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Informing your estate lawyer about health issues

Even though a large portion of Texas citizens do not commit to estate planning, many residents are heavily encouraged to do so that their property can end up in the right hands after unpredictable circumstances. Part of why most Texans refuse to begin estate planning is because they do not want to think about their death and instead desire to focus on the present and near-future.

An estate lawyer’s job is not to make you uncomfortable, but to make sure you are ready. They will ask you several questions to help you prepare for multiple scenarios, but one that might make you wince is if they ask you about any potential health issues you could get or if you have family history of a certain disease. While it may not seem relevant at the moment, it can be crucial information for an estate planner to know to properly prepare your asset division.

Customizing for your illness

While it is unpleasant to think you have a high chance of obtaining a particular disease like Alzheimer’s or Parkinson’s, it can make it easier for the planner to properly divide your estate. Serious illnesses can put a dent in the estate plans of most Texans from the amount of medical expenses necessary for treatment.

By informing your lawyer of this disease, they can use their experience from working with clients with similar conditions to craft a plan that allows you to receive proper health care without taking away too much of what you want your heirs to get.

Knowing your medical preferences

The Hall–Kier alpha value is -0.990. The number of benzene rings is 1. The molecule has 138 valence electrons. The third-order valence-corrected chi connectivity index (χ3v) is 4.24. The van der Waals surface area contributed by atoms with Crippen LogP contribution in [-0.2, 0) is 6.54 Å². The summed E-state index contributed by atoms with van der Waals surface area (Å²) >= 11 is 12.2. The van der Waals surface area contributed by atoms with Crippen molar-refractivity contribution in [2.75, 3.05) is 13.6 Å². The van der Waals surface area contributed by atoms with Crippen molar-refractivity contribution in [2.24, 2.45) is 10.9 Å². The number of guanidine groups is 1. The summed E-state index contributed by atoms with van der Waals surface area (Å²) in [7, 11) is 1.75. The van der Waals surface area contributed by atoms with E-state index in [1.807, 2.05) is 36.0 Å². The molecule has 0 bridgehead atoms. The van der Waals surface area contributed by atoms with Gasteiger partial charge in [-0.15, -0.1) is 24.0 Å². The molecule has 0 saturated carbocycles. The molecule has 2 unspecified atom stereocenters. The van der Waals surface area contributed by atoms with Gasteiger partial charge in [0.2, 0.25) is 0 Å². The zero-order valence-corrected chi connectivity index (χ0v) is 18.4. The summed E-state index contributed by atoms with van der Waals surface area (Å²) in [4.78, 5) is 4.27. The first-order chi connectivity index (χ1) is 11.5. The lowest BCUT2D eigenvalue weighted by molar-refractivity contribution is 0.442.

It is important to make several areas of your plan known now to avoid leaving it to someone else in the future should you be in an incapacitated state. If your family has a history of multiple sclerosis, then you know you there could be a point later down in your life where it can be difficult to communicate your desires.

If your lawyer knows the disease you might have, then they can inform you of what treatments that other Texas patients typically receive and your options for prolonging it. Now you can inform them of what you want rather than let a family member or spouse guess it.

Assuring your future

Your estate plan might require future updates depending on the conditions of yourself, your family, your spouse, your friends or anyone else you plan to put in your will or trust. While an attorney asking you about any potential diseases in your future might invoke an uneasy feeling, answering it can be some of the first steps towards ensuring the safety of your assets. It can help you build a commitment towards preparing your estate to guarantee that it will end up in the right hands.

If your estate planning attorney does not bring it up in your meeting or it is not on the paperwork, make sure to mention it at some point in your discussion so you arrange your assets in the best way that you can.

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Doehring & Doehring Attorneys at Law
2000 S. Dairy Ashford Street, Suite 298
Houston, TX 77077

Phone: 866-456-2361
Fax: 281-497-8630
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